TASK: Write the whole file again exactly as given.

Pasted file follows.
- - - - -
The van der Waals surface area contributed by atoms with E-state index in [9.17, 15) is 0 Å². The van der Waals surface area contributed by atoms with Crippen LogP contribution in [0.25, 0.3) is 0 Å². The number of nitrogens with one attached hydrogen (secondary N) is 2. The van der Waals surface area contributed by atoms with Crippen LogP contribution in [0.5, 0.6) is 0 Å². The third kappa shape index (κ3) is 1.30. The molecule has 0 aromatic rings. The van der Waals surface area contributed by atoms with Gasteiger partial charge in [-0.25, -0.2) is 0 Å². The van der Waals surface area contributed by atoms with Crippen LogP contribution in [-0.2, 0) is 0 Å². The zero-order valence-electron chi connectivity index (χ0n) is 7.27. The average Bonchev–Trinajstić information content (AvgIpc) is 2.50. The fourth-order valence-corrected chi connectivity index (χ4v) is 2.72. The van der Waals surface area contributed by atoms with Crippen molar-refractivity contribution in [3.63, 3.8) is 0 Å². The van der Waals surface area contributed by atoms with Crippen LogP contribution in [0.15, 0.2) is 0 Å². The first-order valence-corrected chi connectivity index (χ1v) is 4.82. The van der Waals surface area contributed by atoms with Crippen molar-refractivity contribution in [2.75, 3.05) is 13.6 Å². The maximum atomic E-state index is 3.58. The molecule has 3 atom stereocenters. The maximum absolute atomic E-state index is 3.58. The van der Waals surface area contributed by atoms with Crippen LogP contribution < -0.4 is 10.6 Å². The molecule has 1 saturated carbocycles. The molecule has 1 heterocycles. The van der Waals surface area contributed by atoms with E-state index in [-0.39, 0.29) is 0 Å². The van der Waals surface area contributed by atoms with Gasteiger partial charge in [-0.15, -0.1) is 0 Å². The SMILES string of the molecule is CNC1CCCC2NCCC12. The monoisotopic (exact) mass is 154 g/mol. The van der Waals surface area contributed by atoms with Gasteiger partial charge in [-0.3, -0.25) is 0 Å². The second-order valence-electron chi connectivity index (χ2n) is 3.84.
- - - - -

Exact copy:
The van der Waals surface area contributed by atoms with E-state index in [9.17, 15) is 0 Å². The van der Waals surface area contributed by atoms with Crippen LogP contribution in [0.25, 0.3) is 0 Å². The number of nitrogens with one attached hydrogen (secondary N) is 2. The van der Waals surface area contributed by atoms with Crippen LogP contribution in [0.5, 0.6) is 0 Å². The third kappa shape index (κ3) is 1.30. The molecule has 0 aromatic rings. The van der Waals surface area contributed by atoms with Gasteiger partial charge in [-0.25, -0.2) is 0 Å². The van der Waals surface area contributed by atoms with Crippen LogP contribution in [-0.2, 0) is 0 Å². The zero-order valence-electron chi connectivity index (χ0n) is 7.27. The average Bonchev–Trinajstić information content (AvgIpc) is 2.50. The fourth-order valence-corrected chi connectivity index (χ4v) is 2.72. The van der Waals surface area contributed by atoms with Crippen molar-refractivity contribution in [3.63, 3.8) is 0 Å². The van der Waals surface area contributed by atoms with Crippen LogP contribution in [0.15, 0.2) is 0 Å². The first-order valence-corrected chi connectivity index (χ1v) is 4.82. The van der Waals surface area contributed by atoms with Crippen molar-refractivity contribution in [2.75, 3.05) is 13.6 Å². The maximum atomic E-state index is 3.58. The molecule has 3 atom stereocenters. The maximum absolute atomic E-state index is 3.58. The van der Waals surface area contributed by atoms with Crippen LogP contribution < -0.4 is 10.6 Å². The molecule has 1 saturated carbocycles. The molecule has 1 heterocycles. The van der Waals surface area contributed by atoms with E-state index in [-0.39, 0.29) is 0 Å². The van der Waals surface area contributed by atoms with Gasteiger partial charge in [-0.15, -0.1) is 0 Å². The SMILES string of the molecule is CNC1CCCC2NCCC12. The monoisotopic (exact) mass is 154 g/mol. The van der Waals surface area contributed by atoms with Gasteiger partial charge in [-0.3, -0.25) is 0 Å². The second-order valence-electron chi connectivity index (χ2n) is 3.84.